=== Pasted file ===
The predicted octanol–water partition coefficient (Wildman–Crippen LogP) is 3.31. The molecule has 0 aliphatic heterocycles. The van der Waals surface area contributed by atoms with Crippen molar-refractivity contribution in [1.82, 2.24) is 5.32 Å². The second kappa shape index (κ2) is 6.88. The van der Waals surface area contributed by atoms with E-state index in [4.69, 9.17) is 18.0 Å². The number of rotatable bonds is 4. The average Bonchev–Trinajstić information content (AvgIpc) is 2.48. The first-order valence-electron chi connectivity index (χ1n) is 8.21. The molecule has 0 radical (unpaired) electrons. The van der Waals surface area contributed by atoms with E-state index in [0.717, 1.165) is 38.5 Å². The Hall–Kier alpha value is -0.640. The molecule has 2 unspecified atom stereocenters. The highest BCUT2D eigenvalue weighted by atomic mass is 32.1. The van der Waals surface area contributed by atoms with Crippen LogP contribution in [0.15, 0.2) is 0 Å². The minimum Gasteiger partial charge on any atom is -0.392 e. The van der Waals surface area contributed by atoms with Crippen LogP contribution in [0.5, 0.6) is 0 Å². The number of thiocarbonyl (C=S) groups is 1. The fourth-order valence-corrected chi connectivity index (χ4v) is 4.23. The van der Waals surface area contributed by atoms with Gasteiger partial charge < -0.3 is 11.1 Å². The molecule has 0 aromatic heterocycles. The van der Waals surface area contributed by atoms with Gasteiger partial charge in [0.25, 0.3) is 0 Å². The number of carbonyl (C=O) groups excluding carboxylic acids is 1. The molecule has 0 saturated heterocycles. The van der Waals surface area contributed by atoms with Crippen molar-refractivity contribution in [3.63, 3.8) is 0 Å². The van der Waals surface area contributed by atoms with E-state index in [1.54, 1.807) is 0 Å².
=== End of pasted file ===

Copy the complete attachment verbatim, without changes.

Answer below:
The predicted octanol–water partition coefficient (Wildman–Crippen LogP) is 3.31. The molecule has 0 aliphatic heterocycles. The van der Waals surface area contributed by atoms with Crippen molar-refractivity contribution in [1.82, 2.24) is 5.32 Å². The second kappa shape index (κ2) is 6.88. The van der Waals surface area contributed by atoms with E-state index in [4.69, 9.17) is 18.0 Å². The number of rotatable bonds is 4. The average Bonchev–Trinajstić information content (AvgIpc) is 2.48. The first-order valence-electron chi connectivity index (χ1n) is 8.21. The molecule has 0 radical (unpaired) electrons. The van der Waals surface area contributed by atoms with E-state index in [0.717, 1.165) is 38.5 Å². The Hall–Kier alpha value is -0.640. The molecule has 2 unspecified atom stereocenters. The highest BCUT2D eigenvalue weighted by atomic mass is 32.1. The van der Waals surface area contributed by atoms with Crippen LogP contribution in [0.15, 0.2) is 0 Å². The minimum Gasteiger partial charge on any atom is -0.392 e. The van der Waals surface area contributed by atoms with Crippen LogP contribution in [0.5, 0.6) is 0 Å². The number of thiocarbonyl (C=S) groups is 1. The fourth-order valence-corrected chi connectivity index (χ4v) is 4.23. The van der Waals surface area contributed by atoms with Gasteiger partial charge < -0.3 is 11.1 Å². The molecule has 0 aromatic heterocycles. The van der Waals surface area contributed by atoms with Gasteiger partial charge in [0.25, 0.3) is 0 Å². The number of carbonyl (C=O) groups excluding carboxylic acids is 1. The molecule has 0 saturated heterocycles. The van der Waals surface area contributed by atoms with Crippen molar-refractivity contribution in [3.63, 3.8) is 0 Å². The van der Waals surface area contributed by atoms with E-state index in [1.54, 1.807) is 0 Å².